Thomas Sunday: Believing Without SeeingPosted: April 20, 2017 Filed under: The Eucharist and Living the Eucharist | Tags: "Living God" to prove God, Acting as Christ, Faith increased by faithful action, imitation of Christ, John 20: 19 - 25 and St. Thomas, Thomas Sunday Leave a comment
The Agape Vespers, which close the first day of the Feast of Feasts, put forward the Gospel reading of John 20: 19 – 25. In this passage, Jesus appears to the disciples in his glorified body. He commissions them as his apostles, exhales the Holy Spirit to them, and then is gone. Thomas was absent. Upon his return the others declare to him their experience, and proclaim the resurrection of Jesus. But, Thomas doubts: “Unless I cast my finger into the nail wholes in his hands, and cast my hand into his side [wound from the roman’s spear], I shall not believe” (John 20: 25). His doubts will last only another week:
And after eight days his disciples were inside and Thomas was with them. While the doors were locked, Jesus came and stood in their midst and said, “Peace to you.” Then he says to Thomas, “Place your finger here and behold my hands and cast you hand into my side, and do not be faithless, but faithful!” Thomas answered and said to him, “My Lord and my God!” (John 20: 26 – 28).
In the next verse, Jesus concludes this encounter upbraiding Thomas, but declaring a fact that speaks to every generation that follows upon the ministry of Christ’s apostles. These words are the focus of this posting: “Jesus says to him [Thomas], because you have seen me you have believed? Blessed are those who do not see, yet believe!” (John 20: 29).
With very, very few exceptions (St. Paul being one), all who have come to faith in Christ after those days, have done so without seeing or touching the resurrected body of our Lord. We have faith based upon the words and actions of the Apostles as recorded in the words of the New Testament. We have faith within the ongoing apostolic experience of the Church. We have faith, more importantly, by the vivifying and sanctifying work of the Holy Spirit in our lives. Thus, our encounter of God is mostly based upon the presence of the Third Person of the Trinity. Hence, we have faith in Christ and believe (as the Creed declares) “…that on the third day he rose again according to the Scriptures…”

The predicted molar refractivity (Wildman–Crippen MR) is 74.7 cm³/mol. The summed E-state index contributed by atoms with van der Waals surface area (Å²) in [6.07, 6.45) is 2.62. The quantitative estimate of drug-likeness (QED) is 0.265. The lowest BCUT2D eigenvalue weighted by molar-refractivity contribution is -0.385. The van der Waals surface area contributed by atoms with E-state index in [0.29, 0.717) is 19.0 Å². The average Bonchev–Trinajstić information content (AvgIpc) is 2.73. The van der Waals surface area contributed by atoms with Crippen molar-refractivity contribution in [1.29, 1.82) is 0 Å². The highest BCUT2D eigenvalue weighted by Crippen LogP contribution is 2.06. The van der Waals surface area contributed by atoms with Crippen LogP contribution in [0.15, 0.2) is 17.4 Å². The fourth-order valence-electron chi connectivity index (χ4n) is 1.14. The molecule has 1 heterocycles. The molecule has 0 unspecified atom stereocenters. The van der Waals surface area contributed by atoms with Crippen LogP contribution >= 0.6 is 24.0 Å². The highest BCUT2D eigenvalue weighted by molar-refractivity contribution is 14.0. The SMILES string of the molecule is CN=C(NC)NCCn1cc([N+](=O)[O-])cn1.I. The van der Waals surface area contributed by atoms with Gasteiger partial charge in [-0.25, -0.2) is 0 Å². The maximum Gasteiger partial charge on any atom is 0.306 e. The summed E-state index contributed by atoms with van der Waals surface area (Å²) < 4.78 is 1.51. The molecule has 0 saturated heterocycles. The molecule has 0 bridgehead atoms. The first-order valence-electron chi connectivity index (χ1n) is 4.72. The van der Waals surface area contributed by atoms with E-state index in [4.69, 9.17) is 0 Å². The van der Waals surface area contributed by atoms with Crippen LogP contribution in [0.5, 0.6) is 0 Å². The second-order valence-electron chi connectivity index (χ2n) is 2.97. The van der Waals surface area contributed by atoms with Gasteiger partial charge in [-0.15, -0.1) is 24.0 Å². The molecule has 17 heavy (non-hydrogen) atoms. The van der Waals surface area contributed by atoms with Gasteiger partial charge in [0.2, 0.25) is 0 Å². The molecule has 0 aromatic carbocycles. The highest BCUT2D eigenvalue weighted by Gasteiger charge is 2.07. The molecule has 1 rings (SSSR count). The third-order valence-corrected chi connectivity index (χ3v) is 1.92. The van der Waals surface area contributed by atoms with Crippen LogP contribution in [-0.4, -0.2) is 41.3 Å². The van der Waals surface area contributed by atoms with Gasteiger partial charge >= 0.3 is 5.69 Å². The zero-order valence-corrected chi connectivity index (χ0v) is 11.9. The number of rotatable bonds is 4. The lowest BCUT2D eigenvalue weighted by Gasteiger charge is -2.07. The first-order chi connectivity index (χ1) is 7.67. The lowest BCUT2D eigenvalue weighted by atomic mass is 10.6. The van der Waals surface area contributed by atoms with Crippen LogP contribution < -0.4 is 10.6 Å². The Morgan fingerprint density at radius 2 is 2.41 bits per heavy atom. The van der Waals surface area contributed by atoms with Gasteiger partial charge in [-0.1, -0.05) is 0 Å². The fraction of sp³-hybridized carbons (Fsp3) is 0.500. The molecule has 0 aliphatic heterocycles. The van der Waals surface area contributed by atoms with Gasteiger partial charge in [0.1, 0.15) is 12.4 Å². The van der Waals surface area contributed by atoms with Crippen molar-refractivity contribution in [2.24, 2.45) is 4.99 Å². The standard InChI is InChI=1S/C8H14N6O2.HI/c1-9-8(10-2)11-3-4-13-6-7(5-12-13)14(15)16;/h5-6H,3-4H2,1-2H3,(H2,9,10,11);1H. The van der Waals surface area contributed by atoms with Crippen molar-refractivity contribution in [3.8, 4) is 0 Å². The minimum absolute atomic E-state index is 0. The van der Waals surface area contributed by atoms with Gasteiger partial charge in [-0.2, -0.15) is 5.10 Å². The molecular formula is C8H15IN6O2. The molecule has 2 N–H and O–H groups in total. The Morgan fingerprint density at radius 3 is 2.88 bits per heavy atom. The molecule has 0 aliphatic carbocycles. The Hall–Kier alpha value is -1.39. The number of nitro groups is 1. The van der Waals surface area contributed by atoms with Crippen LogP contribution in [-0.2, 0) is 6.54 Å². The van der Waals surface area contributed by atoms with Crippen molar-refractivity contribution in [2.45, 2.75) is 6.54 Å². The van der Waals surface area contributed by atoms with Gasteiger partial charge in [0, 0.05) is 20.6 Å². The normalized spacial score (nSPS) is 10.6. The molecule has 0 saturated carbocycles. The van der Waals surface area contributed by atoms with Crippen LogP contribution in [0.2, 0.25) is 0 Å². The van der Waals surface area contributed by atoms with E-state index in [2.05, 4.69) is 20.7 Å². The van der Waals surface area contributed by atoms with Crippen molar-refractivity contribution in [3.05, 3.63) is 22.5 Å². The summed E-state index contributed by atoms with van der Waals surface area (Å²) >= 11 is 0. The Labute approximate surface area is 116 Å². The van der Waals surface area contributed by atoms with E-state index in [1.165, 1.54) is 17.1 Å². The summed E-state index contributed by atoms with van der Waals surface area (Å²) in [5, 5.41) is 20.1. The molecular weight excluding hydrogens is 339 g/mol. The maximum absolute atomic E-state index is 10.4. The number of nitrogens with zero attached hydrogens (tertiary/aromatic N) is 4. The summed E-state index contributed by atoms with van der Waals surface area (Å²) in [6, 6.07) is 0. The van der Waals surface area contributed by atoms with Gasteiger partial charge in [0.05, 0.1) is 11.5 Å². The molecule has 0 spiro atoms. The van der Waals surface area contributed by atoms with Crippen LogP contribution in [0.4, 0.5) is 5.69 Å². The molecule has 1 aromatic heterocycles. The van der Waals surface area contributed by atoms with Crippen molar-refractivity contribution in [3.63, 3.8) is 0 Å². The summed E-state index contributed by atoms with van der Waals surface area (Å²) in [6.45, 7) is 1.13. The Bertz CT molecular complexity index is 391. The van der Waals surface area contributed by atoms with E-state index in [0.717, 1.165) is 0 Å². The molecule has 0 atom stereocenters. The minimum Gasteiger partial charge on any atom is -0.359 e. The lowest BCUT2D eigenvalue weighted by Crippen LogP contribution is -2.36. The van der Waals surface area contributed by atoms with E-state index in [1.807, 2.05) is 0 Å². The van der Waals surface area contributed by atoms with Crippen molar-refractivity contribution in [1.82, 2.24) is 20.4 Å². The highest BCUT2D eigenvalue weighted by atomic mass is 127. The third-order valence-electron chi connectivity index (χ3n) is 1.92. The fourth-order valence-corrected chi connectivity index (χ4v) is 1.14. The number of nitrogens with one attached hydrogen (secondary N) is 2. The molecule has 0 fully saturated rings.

Though I have not seen the resurrected Jesus, that does not mean that I am without experiences of our Lord. Here is one example: every Divine Liturgy I, and every Christian, consume the Body and Blood of Christ in the Eucharist. Here, we “taste and see that the Lord is good.” By the Eucharist we touch the sacramental Body of Christ by its indivisible union with that bread! And, our lips and tongues taste the Blood which was shed for our salvation by its indivisible union with that wine! We all encounter the resurrected Body of God by means of the Eucharist. And it is by the Eucharist that our relational, and experienced, union with Christ is augmented by the work of the Holy Spirit who brings about this miraculous transformation.
“Blessed are those who do not see, yet believe.” We read of the lives of the saints and of there incredible experiences. The saints’ faith, for the vast majority of them, has come into being as has our coming to faith — a faith without seeing. The lives of the saints proves an axiom which will be explained later in this posting: “To prove God is to live God.” Their lives and experiences are a proof for the Resurrection of Jesus. Though I have had spiritual experiences, none of them come close to such experiences as levitation in prayer, bilocation, and prophetic precognition. My lack of such experiences does not negate my faith (though it is imperfect). Such experiences of the saints are a gift to them by God who chose to impart such gifts and experiences to them as a proof of Christ’s resurrection to those who observed their lives of faith. I do not seek such experiences, and I do not implore God to give them to me. Further, such experiences did not sanctify the saints. The saints intentionally sought out God and walked as Christ walked being empowered and vivified by the Holy Spirit. The saints intentionally lived their lives in Christ by the Holy Spirit in their every day, mundane lives. Again, this is what brought about their personal holiness! This is their proof of the Resurrection!
“Blessed are those who do not see, yet believe.” I put forward a second time the axiom: “To prove God is to live God.” (I think the saints may nod in agreement with it.) Let me explain. By living faithfully with the intent that we are imitating Christ in our every day lives, God will become ever more real to us. Further, belief requires deliberate action, and such faithful action increases our participation in Christ. Thus, our faith grows as we act as Christ, with and for Christ. We bless rather than curse. We engage rather than walk away. We lend dignity rather than insult. We pray rather than doubt. We rejoice rather than despair. We give thanks for what comes our way rather than reject and deny the opportunities to be encountered in them. By all of this the Holy Spirit works the resurrected Christ into us, and thus we are transformed and sanctified. Thus we — though not seeing — fully encounter the resurrection of Christ and can say, “Christ is risen!”